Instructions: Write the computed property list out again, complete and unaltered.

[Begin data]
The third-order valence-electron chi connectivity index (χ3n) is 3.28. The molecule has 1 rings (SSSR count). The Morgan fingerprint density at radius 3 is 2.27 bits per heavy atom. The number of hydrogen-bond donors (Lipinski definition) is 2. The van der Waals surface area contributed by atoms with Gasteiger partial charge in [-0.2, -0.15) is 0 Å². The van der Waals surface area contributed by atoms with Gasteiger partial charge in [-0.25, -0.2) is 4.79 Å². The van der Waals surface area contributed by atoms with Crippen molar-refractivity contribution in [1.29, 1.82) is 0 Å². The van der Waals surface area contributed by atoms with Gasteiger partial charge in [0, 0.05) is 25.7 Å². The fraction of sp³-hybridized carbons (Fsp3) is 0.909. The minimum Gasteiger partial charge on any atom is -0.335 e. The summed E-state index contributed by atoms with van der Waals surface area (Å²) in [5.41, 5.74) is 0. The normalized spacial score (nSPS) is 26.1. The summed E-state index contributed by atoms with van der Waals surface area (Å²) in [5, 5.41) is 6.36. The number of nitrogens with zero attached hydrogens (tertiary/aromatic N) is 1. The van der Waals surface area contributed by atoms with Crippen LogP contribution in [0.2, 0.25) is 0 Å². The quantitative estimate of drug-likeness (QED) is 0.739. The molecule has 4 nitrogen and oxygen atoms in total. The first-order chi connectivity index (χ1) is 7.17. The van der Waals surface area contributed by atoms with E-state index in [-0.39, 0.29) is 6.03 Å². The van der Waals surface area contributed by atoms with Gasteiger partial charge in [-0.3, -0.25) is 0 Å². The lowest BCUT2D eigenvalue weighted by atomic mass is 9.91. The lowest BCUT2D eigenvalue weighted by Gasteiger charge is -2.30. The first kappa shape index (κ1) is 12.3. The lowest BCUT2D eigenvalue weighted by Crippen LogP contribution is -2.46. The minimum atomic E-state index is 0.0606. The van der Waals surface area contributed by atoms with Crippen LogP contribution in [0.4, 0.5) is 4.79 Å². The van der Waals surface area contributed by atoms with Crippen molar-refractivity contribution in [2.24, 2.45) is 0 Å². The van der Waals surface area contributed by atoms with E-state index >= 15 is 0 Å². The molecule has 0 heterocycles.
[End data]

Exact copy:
The third-order valence-electron chi connectivity index (χ3n) is 3.28. The molecule has 1 rings (SSSR count). The Morgan fingerprint density at radius 3 is 2.27 bits per heavy atom. The number of hydrogen-bond donors (Lipinski definition) is 2. The van der Waals surface area contributed by atoms with Gasteiger partial charge in [-0.2, -0.15) is 0 Å². The van der Waals surface area contributed by atoms with Gasteiger partial charge in [-0.25, -0.2) is 4.79 Å². The van der Waals surface area contributed by atoms with Crippen molar-refractivity contribution in [1.29, 1.82) is 0 Å². The van der Waals surface area contributed by atoms with Gasteiger partial charge in [0, 0.05) is 25.7 Å². The fraction of sp³-hybridized carbons (Fsp3) is 0.909. The minimum Gasteiger partial charge on any atom is -0.335 e. The summed E-state index contributed by atoms with van der Waals surface area (Å²) in [5.41, 5.74) is 0. The normalized spacial score (nSPS) is 26.1. The summed E-state index contributed by atoms with van der Waals surface area (Å²) in [5, 5.41) is 6.36. The number of nitrogens with zero attached hydrogens (tertiary/aromatic N) is 1. The van der Waals surface area contributed by atoms with Crippen LogP contribution in [0.2, 0.25) is 0 Å². The quantitative estimate of drug-likeness (QED) is 0.739. The molecule has 4 nitrogen and oxygen atoms in total. The first-order chi connectivity index (χ1) is 7.17. The van der Waals surface area contributed by atoms with E-state index in [-0.39, 0.29) is 6.03 Å². The van der Waals surface area contributed by atoms with Gasteiger partial charge in [-0.3, -0.25) is 0 Å². The lowest BCUT2D eigenvalue weighted by atomic mass is 9.91. The lowest BCUT2D eigenvalue weighted by Gasteiger charge is -2.30. The first kappa shape index (κ1) is 12.3. The lowest BCUT2D eigenvalue weighted by Crippen LogP contribution is -2.46. The minimum atomic E-state index is 0.0606. The van der Waals surface area contributed by atoms with Crippen LogP contribution in [0.4, 0.5) is 4.79 Å². The van der Waals surface area contributed by atoms with Crippen molar-refractivity contribution in [2.24, 2.45) is 0 Å². The van der Waals surface area contributed by atoms with E-state index >= 15 is 0 Å². The molecule has 0 heterocycles.